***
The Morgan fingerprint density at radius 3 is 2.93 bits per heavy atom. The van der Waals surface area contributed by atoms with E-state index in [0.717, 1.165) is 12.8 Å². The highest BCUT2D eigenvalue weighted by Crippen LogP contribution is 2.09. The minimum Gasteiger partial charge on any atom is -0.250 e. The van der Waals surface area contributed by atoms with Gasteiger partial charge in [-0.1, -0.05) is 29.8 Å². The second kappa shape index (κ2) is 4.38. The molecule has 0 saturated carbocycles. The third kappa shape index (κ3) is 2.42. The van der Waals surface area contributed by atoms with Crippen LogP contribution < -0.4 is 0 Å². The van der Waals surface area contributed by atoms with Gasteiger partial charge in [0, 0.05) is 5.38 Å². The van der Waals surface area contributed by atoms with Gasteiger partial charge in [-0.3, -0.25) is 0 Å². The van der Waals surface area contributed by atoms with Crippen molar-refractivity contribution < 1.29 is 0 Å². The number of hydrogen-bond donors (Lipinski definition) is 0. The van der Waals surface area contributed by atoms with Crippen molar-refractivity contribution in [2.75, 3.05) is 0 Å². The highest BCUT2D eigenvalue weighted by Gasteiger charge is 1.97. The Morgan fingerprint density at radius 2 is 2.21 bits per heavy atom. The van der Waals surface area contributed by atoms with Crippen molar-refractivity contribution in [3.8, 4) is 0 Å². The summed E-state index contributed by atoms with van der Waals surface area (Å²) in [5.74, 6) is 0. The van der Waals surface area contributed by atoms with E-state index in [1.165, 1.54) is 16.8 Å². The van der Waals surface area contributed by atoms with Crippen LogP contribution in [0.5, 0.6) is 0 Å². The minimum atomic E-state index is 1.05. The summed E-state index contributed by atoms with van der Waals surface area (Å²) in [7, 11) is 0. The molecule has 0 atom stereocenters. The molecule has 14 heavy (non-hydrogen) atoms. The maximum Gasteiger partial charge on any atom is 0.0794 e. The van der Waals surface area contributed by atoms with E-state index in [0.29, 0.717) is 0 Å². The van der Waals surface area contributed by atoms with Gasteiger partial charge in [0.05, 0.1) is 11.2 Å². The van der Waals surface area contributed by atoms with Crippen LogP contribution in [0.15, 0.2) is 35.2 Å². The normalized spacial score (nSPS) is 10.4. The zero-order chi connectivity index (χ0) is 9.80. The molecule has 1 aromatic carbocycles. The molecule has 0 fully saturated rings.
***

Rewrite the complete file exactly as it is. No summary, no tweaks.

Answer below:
The Morgan fingerprint density at radius 3 is 2.93 bits per heavy atom. The van der Waals surface area contributed by atoms with E-state index in [0.717, 1.165) is 12.8 Å². The highest BCUT2D eigenvalue weighted by Crippen LogP contribution is 2.09. The minimum Gasteiger partial charge on any atom is -0.250 e. The van der Waals surface area contributed by atoms with Gasteiger partial charge in [-0.1, -0.05) is 29.8 Å². The second kappa shape index (κ2) is 4.38. The molecule has 0 saturated carbocycles. The third kappa shape index (κ3) is 2.42. The van der Waals surface area contributed by atoms with Crippen LogP contribution < -0.4 is 0 Å². The van der Waals surface area contributed by atoms with Gasteiger partial charge in [0, 0.05) is 5.38 Å². The van der Waals surface area contributed by atoms with Gasteiger partial charge in [-0.3, -0.25) is 0 Å². The van der Waals surface area contributed by atoms with Crippen molar-refractivity contribution < 1.29 is 0 Å². The number of hydrogen-bond donors (Lipinski definition) is 0. The van der Waals surface area contributed by atoms with Crippen molar-refractivity contribution in [2.75, 3.05) is 0 Å². The highest BCUT2D eigenvalue weighted by Gasteiger charge is 1.97. The Morgan fingerprint density at radius 2 is 2.21 bits per heavy atom. The van der Waals surface area contributed by atoms with Crippen molar-refractivity contribution in [3.8, 4) is 0 Å². The summed E-state index contributed by atoms with van der Waals surface area (Å²) in [5.74, 6) is 0. The van der Waals surface area contributed by atoms with E-state index in [1.165, 1.54) is 16.8 Å². The van der Waals surface area contributed by atoms with Crippen LogP contribution in [0.5, 0.6) is 0 Å². The minimum atomic E-state index is 1.05. The summed E-state index contributed by atoms with van der Waals surface area (Å²) in [7, 11) is 0. The molecule has 0 atom stereocenters. The molecule has 14 heavy (non-hydrogen) atoms. The maximum Gasteiger partial charge on any atom is 0.0794 e. The van der Waals surface area contributed by atoms with E-state index in [0.29, 0.717) is 0 Å². The van der Waals surface area contributed by atoms with Gasteiger partial charge in [0.05, 0.1) is 11.2 Å². The van der Waals surface area contributed by atoms with Crippen LogP contribution in [0.15, 0.2) is 35.2 Å². The normalized spacial score (nSPS) is 10.4. The zero-order chi connectivity index (χ0) is 9.80. The molecule has 1 aromatic carbocycles. The molecule has 0 fully saturated rings.